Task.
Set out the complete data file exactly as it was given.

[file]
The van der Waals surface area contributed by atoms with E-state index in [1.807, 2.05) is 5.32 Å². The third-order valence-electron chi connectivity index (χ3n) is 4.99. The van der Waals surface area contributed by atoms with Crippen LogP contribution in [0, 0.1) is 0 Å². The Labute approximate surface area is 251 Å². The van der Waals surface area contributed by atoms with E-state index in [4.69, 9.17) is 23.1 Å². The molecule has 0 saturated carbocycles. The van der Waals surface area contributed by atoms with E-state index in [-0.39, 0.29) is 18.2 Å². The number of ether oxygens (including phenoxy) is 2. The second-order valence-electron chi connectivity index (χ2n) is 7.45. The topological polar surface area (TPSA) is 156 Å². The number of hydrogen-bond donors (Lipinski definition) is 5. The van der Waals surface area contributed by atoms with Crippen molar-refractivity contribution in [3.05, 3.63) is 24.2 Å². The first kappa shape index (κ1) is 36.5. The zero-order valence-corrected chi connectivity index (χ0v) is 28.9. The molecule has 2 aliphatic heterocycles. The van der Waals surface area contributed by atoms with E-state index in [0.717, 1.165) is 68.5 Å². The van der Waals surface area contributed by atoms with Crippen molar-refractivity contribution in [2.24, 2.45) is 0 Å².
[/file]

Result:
The van der Waals surface area contributed by atoms with E-state index in [1.807, 2.05) is 5.32 Å². The third-order valence-electron chi connectivity index (χ3n) is 4.99. The van der Waals surface area contributed by atoms with Crippen LogP contribution in [0, 0.1) is 0 Å². The Labute approximate surface area is 251 Å². The van der Waals surface area contributed by atoms with E-state index in [4.69, 9.17) is 23.1 Å². The molecule has 0 saturated carbocycles. The van der Waals surface area contributed by atoms with E-state index in [-0.39, 0.29) is 18.2 Å². The number of ether oxygens (including phenoxy) is 2. The second-order valence-electron chi connectivity index (χ2n) is 7.45. The topological polar surface area (TPSA) is 156 Å². The number of hydrogen-bond donors (Lipinski definition) is 5. The van der Waals surface area contributed by atoms with Crippen molar-refractivity contribution in [3.05, 3.63) is 24.2 Å². The first kappa shape index (κ1) is 36.5. The zero-order valence-corrected chi connectivity index (χ0v) is 28.9. The molecule has 2 aliphatic heterocycles. The van der Waals surface area contributed by atoms with E-state index in [0.717, 1.165) is 68.5 Å². The van der Waals surface area contributed by atoms with Crippen molar-refractivity contribution in [2.24, 2.45) is 0 Å².